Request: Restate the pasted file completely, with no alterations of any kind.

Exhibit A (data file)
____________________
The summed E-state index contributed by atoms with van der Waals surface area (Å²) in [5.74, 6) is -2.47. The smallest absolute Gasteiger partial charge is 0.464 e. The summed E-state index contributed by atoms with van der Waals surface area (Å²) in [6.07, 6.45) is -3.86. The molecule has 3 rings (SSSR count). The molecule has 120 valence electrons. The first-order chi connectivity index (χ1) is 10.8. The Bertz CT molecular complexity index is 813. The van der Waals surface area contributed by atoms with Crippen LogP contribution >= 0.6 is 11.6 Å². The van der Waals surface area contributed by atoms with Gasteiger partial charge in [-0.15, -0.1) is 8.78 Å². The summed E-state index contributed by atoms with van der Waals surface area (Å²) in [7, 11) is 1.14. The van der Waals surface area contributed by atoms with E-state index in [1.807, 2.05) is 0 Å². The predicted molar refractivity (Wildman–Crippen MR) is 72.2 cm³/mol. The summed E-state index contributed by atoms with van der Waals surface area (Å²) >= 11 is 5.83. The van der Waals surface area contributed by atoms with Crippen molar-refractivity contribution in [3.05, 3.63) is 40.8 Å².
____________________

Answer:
The summed E-state index contributed by atoms with van der Waals surface area (Å²) in [5.74, 6) is -2.47. The smallest absolute Gasteiger partial charge is 0.464 e. The summed E-state index contributed by atoms with van der Waals surface area (Å²) in [6.07, 6.45) is -3.86. The molecule has 3 rings (SSSR count). The molecule has 120 valence electrons. The first-order chi connectivity index (χ1) is 10.8. The Bertz CT molecular complexity index is 813. The van der Waals surface area contributed by atoms with Crippen LogP contribution >= 0.6 is 11.6 Å². The van der Waals surface area contributed by atoms with Gasteiger partial charge in [-0.15, -0.1) is 8.78 Å². The summed E-state index contributed by atoms with van der Waals surface area (Å²) in [7, 11) is 1.14. The van der Waals surface area contributed by atoms with E-state index in [1.807, 2.05) is 0 Å². The predicted molar refractivity (Wildman–Crippen MR) is 72.2 cm³/mol. The summed E-state index contributed by atoms with van der Waals surface area (Å²) >= 11 is 5.83. The van der Waals surface area contributed by atoms with Crippen molar-refractivity contribution in [3.05, 3.63) is 40.8 Å².